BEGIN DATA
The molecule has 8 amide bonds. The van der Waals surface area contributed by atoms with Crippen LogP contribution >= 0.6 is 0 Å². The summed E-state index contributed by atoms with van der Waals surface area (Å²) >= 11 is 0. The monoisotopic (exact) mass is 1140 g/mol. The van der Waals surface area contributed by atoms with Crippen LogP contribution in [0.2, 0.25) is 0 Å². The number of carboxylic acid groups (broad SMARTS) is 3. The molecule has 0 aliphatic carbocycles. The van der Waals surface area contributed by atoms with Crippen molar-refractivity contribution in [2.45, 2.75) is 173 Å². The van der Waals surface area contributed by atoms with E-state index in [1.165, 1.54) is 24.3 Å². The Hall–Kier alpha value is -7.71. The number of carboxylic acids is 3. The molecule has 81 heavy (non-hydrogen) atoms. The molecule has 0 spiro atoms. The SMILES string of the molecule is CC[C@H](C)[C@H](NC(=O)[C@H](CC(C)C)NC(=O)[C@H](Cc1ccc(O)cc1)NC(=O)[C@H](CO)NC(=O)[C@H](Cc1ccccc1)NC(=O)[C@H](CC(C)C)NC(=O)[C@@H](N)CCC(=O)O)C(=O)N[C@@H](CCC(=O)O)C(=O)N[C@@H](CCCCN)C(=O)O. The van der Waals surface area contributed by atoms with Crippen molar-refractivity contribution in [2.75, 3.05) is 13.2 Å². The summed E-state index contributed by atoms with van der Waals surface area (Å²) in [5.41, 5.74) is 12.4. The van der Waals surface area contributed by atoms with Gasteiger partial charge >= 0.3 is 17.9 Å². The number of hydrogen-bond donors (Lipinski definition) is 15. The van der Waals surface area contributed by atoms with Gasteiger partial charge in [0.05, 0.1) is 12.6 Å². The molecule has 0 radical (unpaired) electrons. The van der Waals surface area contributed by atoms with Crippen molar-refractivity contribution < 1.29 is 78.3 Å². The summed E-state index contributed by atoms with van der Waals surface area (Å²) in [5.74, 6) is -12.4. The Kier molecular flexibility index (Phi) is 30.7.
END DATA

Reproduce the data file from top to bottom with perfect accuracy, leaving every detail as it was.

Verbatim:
The molecule has 8 amide bonds. The van der Waals surface area contributed by atoms with Crippen LogP contribution >= 0.6 is 0 Å². The summed E-state index contributed by atoms with van der Waals surface area (Å²) >= 11 is 0. The monoisotopic (exact) mass is 1140 g/mol. The van der Waals surface area contributed by atoms with Crippen LogP contribution in [0.2, 0.25) is 0 Å². The number of carboxylic acid groups (broad SMARTS) is 3. The molecule has 0 aliphatic carbocycles. The van der Waals surface area contributed by atoms with Crippen molar-refractivity contribution in [2.45, 2.75) is 173 Å². The van der Waals surface area contributed by atoms with E-state index in [1.165, 1.54) is 24.3 Å². The Hall–Kier alpha value is -7.71. The number of carboxylic acids is 3. The molecule has 81 heavy (non-hydrogen) atoms. The molecule has 0 spiro atoms. The SMILES string of the molecule is CC[C@H](C)[C@H](NC(=O)[C@H](CC(C)C)NC(=O)[C@H](Cc1ccc(O)cc1)NC(=O)[C@H](CO)NC(=O)[C@H](Cc1ccccc1)NC(=O)[C@H](CC(C)C)NC(=O)[C@@H](N)CCC(=O)O)C(=O)N[C@@H](CCC(=O)O)C(=O)N[C@@H](CCCCN)C(=O)O. The van der Waals surface area contributed by atoms with Crippen molar-refractivity contribution in [2.75, 3.05) is 13.2 Å². The summed E-state index contributed by atoms with van der Waals surface area (Å²) in [5.41, 5.74) is 12.4. The van der Waals surface area contributed by atoms with Gasteiger partial charge >= 0.3 is 17.9 Å². The number of hydrogen-bond donors (Lipinski definition) is 15. The van der Waals surface area contributed by atoms with Gasteiger partial charge in [0.05, 0.1) is 12.6 Å². The molecule has 0 radical (unpaired) electrons. The van der Waals surface area contributed by atoms with Crippen molar-refractivity contribution < 1.29 is 78.3 Å². The summed E-state index contributed by atoms with van der Waals surface area (Å²) in [5.74, 6) is -12.4. The Kier molecular flexibility index (Phi) is 30.7.